The gaze of the thing
FROM HYSTERIA TO PERVERSIONThe crucial shot in Psycho, perhaps even the quintessence of Hitchcock, is the shot from above of the second-floor hall and staircase in the "mother's house". This mysterious shot occurs twice. In the scene of Arbogast's murder, the shot of Arbogast from the top of the stairs (i.e. from what is still a "normal" perspective, accessible to human eyes) all of a sudden "takes off", jumps back into the air and passes into the uppermost point from which the entire scene in its ground plan is on view. The scene of Norman carrying the mother into the cellar also begins with an "inquisitive" shot from the bottom of the same staircase – that is to say, with a shot which, although not subjective, automatically sets up the viewer in the position of somebody striving to overhear the conversation between Norman and his mother in the room upstairs; in an extremely arduous and long travelling whose very trajectory mimics the shape of a Moebius band, the camera then elevates and simultaneously turns around its axis, so that it reaches the same point of "God's view" on the entire scene. The inquisitive perspective sustained by the desire to penetrate the secret of the house finds its accomplishment in its opposite, in the objective overview of the scene, as if returning to the viewer the message "you wanted to see it all, so here you have it, the transparent groundplan of the entire scene, with no fourth side (off-field) excluded. The crucial feature of this travelling is that it does not follow the trajectory of the standard Hitchcockian travelling (from the establishing plan rendering the overview of the scene to the "stain" which sticks out, but obeys a different, almost opposite logic: from the ground-level gaze which invites the viewer's identification to the position of pure metalanguage. At this precise moment, the lethal Thing ("Mother") enters through the right-hand door; its odd, "unnatural" character is indicated by the way it moves: with slow, discontinuous, intercepted, cut movements, as if what we see is a doll revivified, a living dead, not a true living person. – The explanation offered by Hitchcock himself in his conversations with Truffaut is, as is usually the case, deceptive in its very disarming persuasiveness; Hitchcock enumerates two reasons for including this "God's view" (1) 1): it makes the scene transparent and thus enables the director to keep the identity of the "Mother" secret without arousing the suspicion of cheating or hiding something; 2): it introduces a contrast between the serene, immovable "God's view" and the next shot, the dynamic view of Arbogast falling down the stairs.(2)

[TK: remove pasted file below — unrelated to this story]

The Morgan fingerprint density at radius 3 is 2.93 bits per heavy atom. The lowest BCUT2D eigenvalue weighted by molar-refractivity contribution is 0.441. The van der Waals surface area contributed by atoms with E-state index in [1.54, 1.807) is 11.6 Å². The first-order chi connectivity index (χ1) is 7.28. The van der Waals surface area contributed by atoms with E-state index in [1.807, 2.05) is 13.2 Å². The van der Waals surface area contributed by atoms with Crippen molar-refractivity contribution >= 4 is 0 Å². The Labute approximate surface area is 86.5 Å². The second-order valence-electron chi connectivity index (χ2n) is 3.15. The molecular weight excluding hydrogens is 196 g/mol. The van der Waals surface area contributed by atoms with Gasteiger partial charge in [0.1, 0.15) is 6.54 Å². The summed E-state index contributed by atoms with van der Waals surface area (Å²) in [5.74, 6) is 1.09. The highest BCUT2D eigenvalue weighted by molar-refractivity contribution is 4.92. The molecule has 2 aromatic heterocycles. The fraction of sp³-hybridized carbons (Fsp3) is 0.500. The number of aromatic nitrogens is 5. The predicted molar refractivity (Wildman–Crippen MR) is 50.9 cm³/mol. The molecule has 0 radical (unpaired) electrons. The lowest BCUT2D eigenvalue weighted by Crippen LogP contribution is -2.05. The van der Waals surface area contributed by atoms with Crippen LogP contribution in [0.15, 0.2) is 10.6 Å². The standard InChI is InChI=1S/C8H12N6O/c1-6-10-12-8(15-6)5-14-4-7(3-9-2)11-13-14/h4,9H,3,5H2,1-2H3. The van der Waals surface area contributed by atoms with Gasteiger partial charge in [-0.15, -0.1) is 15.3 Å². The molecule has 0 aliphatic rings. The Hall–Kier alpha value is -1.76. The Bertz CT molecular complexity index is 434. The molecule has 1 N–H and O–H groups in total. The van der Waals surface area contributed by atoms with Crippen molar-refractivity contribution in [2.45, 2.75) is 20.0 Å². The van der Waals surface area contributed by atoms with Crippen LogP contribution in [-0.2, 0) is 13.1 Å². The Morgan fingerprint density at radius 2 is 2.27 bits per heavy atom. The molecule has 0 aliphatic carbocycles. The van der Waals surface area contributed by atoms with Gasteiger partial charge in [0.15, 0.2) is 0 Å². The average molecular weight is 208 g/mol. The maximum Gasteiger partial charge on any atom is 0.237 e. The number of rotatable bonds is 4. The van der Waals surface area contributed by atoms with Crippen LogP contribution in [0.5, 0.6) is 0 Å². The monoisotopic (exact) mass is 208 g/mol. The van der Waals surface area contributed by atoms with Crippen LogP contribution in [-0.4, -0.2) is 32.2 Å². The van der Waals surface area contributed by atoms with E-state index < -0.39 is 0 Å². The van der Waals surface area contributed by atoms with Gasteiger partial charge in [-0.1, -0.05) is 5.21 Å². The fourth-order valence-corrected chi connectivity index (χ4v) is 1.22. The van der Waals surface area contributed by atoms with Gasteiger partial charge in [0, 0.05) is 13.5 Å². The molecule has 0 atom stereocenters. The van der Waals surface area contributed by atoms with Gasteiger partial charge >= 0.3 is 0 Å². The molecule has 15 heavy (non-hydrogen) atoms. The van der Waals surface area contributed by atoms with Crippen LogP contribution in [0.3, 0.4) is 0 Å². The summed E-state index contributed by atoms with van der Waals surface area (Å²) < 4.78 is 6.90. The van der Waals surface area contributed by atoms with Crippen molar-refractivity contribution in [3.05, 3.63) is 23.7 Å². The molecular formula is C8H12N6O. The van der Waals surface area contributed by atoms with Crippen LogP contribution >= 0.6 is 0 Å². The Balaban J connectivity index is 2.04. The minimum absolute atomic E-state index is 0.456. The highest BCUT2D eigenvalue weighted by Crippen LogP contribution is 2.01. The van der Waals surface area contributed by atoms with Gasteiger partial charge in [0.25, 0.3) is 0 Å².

What Hitchcock's explanation fails to provide is simply the reason of the cut from the "normal" ground-level view on Arbogast to the groundplan view from above, i.e. of the inclusion of "God's view" (or, in the second case, the reason of the long continuous travelling from the groundlevel inquisitive view to "God's view"). The cut which then follows in the murder of Arbogast is even more odious: it transposes us from the level of reality (i.e. from the standpoint of pure metalanguage making transparent the ground plan of reality) into the Real, into the "stain" which sticks out from the frame of reality: while we observe the scene from "God's view", the "stain" (the murderous Thing) enters the frame, and the next shot renders precisely the point-of-view of this stain. This cut to the subjective view of the murderer himself (herself?) – i.e. to the impossible gaze of the Thing which has just entered the visual field of reality -accomplishes, in Hegelese, the reflection-into-self of the objective gaze into the gaze of the object itself as such, it designates the precise moment of passing over into perversion. The inherent dynamic of the entire scene of Arbogast's murder epitomizes Psycho's trajectory from hysteria to perversion (3): hysteria is defined by the identification of the subject's desire with the desire of the other (in this case, of the viewer's desire with the inquisitive desire of Arbogast qua diegetic personality), whereas perversion involves an identification with the "impossible" gaze of the object-Thing itself when the knife cuts Arbogast's face, we see it through the very eyes of the "impossible" murderous Thing(4) . In Lacanian mathemes, we thus passed from $Oa to aO$: from the subject peering anxiously into the space in front of him, looking in it for the traces of "more than meets the eye", i.e. for the mysterious maternal Thing, to the gaze of the Thing itself on the subject. (5)
Hitchcock's explanation according to which the function of "God's view" was to keep us, viewers, in ignorance (as to the Mother's identity), without arousing suspicion that the director is trying to hide something from us, imposes therefore an unexpected, yet unavoidable conclusion: if we are kept ignorant by assuming God's view, then a certain radical ignorance must pertain to the status of God himself who clearly comes to epitomize a blind run of the symbolic machine.